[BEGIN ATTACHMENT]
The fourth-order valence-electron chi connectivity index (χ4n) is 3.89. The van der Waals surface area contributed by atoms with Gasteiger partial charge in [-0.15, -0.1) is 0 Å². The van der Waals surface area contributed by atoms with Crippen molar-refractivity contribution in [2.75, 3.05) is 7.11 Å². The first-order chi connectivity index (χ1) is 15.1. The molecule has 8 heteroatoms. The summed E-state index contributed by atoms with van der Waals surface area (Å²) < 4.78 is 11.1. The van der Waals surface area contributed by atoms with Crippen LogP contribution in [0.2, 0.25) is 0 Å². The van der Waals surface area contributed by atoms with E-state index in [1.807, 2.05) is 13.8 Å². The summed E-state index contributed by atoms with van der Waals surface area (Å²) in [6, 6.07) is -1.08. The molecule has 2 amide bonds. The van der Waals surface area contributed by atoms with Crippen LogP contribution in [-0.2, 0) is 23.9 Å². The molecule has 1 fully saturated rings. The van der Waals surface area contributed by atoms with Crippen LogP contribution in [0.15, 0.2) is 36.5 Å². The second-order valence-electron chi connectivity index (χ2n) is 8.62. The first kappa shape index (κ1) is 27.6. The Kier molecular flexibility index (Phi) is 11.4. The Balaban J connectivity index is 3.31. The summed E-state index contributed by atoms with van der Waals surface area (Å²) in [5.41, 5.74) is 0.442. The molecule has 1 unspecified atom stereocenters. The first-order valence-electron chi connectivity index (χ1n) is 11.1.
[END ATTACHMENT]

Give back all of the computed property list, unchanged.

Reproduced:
The fourth-order valence-electron chi connectivity index (χ4n) is 3.89. The van der Waals surface area contributed by atoms with Gasteiger partial charge in [-0.15, -0.1) is 0 Å². The van der Waals surface area contributed by atoms with Crippen molar-refractivity contribution in [2.75, 3.05) is 7.11 Å². The first-order chi connectivity index (χ1) is 15.1. The molecule has 8 heteroatoms. The summed E-state index contributed by atoms with van der Waals surface area (Å²) < 4.78 is 11.1. The van der Waals surface area contributed by atoms with Crippen LogP contribution in [0.2, 0.25) is 0 Å². The van der Waals surface area contributed by atoms with E-state index in [1.807, 2.05) is 13.8 Å². The summed E-state index contributed by atoms with van der Waals surface area (Å²) in [6, 6.07) is -1.08. The molecule has 2 amide bonds. The van der Waals surface area contributed by atoms with Crippen LogP contribution in [-0.2, 0) is 23.9 Å². The molecule has 1 fully saturated rings. The van der Waals surface area contributed by atoms with Crippen LogP contribution in [0.15, 0.2) is 36.5 Å². The second-order valence-electron chi connectivity index (χ2n) is 8.62. The first kappa shape index (κ1) is 27.6. The Kier molecular flexibility index (Phi) is 11.4. The Balaban J connectivity index is 3.31. The summed E-state index contributed by atoms with van der Waals surface area (Å²) in [5.41, 5.74) is 0.442. The molecule has 1 unspecified atom stereocenters. The first-order valence-electron chi connectivity index (χ1n) is 11.1.